In 2012, President Obama reauthorized a two-year transportation bill by signing it into law. The Senate then passed a six-year highway bill in July of 2015 with the House of Representatives passing its own six-year bill on November 5, 2015. During this time, Congressman Chuck Fleishmann (R-Tenn.) introduced the Geosynthetic Amendment.
In the amendment, the Congressman says, “To the extent practicable, the Secretary shall encourage the use of durable, resilient, and sustainable materials and practices, including the use of geosynthetic materials and other innovative technologies, in carrying out the activities of the Federal Highway Administration.”
Rep. Peter DeFazio (D-Ore.) proceeded to endorse the amendment. He explained that the Federal Highway Administration has been continually promoting to speed up and reduce the cost of bridge construction so improvements to vital infrastructure can take place. Due to the fact that geosynthetic fabrics are as quick to deploy as they are flexible, they are the logical choice to help the Federal Highway Administration reach their goal.
As geosynthetic materials have gained popularity in the civil and structural engineering circles, it has been noted that these fabrics can help ensure that meaningful improvements are made to roads and bridges by reducing erosion. This results in:
- Lower overall maintenance costs to the structures in question and,
- Environmental benefits that cannot be achieved by traditional building methods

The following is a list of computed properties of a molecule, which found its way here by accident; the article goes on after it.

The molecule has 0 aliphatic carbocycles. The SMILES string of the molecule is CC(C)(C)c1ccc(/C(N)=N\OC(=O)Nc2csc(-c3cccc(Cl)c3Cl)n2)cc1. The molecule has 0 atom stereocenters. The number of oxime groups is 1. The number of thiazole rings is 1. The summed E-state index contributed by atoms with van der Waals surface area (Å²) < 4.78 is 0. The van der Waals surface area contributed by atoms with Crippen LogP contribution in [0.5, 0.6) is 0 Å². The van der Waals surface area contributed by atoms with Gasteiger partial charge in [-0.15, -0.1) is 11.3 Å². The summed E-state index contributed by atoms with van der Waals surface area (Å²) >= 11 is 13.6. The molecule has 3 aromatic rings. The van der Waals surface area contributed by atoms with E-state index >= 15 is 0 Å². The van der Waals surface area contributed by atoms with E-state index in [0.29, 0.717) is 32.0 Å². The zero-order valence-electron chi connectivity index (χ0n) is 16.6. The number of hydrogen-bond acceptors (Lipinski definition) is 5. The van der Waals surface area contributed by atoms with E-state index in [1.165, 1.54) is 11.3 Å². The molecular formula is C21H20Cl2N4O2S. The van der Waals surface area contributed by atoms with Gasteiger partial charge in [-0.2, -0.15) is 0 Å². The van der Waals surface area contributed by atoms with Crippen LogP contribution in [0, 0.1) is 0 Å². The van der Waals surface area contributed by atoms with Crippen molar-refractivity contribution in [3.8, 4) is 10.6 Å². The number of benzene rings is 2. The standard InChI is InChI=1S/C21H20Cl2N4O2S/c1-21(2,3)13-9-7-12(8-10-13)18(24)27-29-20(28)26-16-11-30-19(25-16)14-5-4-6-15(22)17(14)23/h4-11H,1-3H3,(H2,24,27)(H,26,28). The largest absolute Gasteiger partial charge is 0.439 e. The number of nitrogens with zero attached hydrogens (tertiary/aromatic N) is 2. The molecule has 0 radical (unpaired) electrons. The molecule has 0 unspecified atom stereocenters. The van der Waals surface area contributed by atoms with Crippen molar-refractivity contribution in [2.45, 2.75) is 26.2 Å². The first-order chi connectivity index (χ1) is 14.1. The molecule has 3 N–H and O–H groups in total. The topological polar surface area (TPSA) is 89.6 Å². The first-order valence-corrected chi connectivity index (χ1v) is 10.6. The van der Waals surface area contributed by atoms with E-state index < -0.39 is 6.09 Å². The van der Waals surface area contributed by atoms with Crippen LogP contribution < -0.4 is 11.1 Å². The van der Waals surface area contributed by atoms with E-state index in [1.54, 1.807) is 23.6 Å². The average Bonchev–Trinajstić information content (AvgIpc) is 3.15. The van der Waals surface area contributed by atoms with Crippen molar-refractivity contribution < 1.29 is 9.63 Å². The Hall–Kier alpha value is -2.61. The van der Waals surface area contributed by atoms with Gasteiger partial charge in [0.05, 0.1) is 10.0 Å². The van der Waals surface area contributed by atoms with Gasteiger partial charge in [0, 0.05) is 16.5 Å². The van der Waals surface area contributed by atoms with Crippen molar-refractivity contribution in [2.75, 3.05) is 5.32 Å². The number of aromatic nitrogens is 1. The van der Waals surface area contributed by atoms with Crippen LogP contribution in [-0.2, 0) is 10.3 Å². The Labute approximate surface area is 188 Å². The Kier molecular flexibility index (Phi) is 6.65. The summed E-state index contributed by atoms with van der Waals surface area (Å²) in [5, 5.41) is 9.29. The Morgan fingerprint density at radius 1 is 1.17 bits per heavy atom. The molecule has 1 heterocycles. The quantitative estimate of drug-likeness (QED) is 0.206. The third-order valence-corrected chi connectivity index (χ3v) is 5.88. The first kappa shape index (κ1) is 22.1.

Geosynthetic materials have been providing versatile and cost-effective solutions for roadway reinforcement since their introduction to the market in the 1960s. The application for these materials has also greatly expanded from being used in mainly transportation applications to being used in almost every segment of civil and structural engineering.
Another aspect of the amendment notes that there are 40 manufacturers of geosynthetic materials in North America, resulting in 13,200 American jobs. Since increasing jobs in America is a hot topic for both sides of the aisle, the support of geosynthetic applications serves multiple purposes. Congressman Fleishmann claimed that the amendment was not solely for geosynthetic support, but also a “American jobs amendment.”
Ultimately, the amendment was met with approval from both sides of the House and successfully passed via a voice vote. The overall House highway bill was also passed by a 363 to 64 vote. The next steps to get the bill signed into law is first having the House and Senate iron out their respective bills and produce one final bill. Once complete, the bill would be sent to President Obama for approval.
To read the full amendment, click here.